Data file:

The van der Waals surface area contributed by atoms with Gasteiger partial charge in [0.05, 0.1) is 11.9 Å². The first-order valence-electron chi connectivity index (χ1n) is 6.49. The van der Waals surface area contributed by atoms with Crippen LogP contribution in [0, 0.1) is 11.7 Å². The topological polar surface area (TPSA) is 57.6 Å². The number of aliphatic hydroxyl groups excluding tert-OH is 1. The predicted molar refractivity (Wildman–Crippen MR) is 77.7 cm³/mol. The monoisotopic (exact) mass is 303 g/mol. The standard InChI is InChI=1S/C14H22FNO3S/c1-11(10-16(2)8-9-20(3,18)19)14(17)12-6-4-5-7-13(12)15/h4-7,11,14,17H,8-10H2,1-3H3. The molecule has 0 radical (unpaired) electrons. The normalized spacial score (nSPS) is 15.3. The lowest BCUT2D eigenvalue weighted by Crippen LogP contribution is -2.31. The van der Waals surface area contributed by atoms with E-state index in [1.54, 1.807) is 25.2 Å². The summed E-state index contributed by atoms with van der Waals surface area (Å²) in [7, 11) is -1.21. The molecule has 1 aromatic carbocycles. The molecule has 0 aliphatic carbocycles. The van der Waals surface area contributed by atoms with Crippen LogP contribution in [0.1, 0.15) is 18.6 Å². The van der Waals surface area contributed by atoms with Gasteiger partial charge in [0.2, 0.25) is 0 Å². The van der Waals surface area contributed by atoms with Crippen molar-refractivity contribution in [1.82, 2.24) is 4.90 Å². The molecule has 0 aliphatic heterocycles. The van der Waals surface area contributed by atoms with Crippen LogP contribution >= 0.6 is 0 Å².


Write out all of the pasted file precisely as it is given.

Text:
The van der Waals surface area contributed by atoms with Gasteiger partial charge in [0.05, 0.1) is 11.9 Å². The first-order valence-electron chi connectivity index (χ1n) is 6.49. The van der Waals surface area contributed by atoms with Crippen LogP contribution in [0, 0.1) is 11.7 Å². The topological polar surface area (TPSA) is 57.6 Å². The number of aliphatic hydroxyl groups excluding tert-OH is 1. The predicted molar refractivity (Wildman–Crippen MR) is 77.7 cm³/mol. The monoisotopic (exact) mass is 303 g/mol. The standard InChI is InChI=1S/C14H22FNO3S/c1-11(10-16(2)8-9-20(3,18)19)14(17)12-6-4-5-7-13(12)15/h4-7,11,14,17H,8-10H2,1-3H3. The molecule has 0 radical (unpaired) electrons. The normalized spacial score (nSPS) is 15.3. The lowest BCUT2D eigenvalue weighted by Crippen LogP contribution is -2.31. The van der Waals surface area contributed by atoms with E-state index in [1.54, 1.807) is 25.2 Å². The summed E-state index contributed by atoms with van der Waals surface area (Å²) in [7, 11) is -1.21. The molecule has 1 aromatic carbocycles. The molecule has 0 aliphatic carbocycles. The van der Waals surface area contributed by atoms with Crippen LogP contribution in [0.1, 0.15) is 18.6 Å². The van der Waals surface area contributed by atoms with Gasteiger partial charge in [0.2, 0.25) is 0 Å². The van der Waals surface area contributed by atoms with Crippen molar-refractivity contribution in [1.82, 2.24) is 4.90 Å². The molecule has 0 aliphatic heterocycles. The van der Waals surface area contributed by atoms with Crippen LogP contribution >= 0.6 is 0 Å².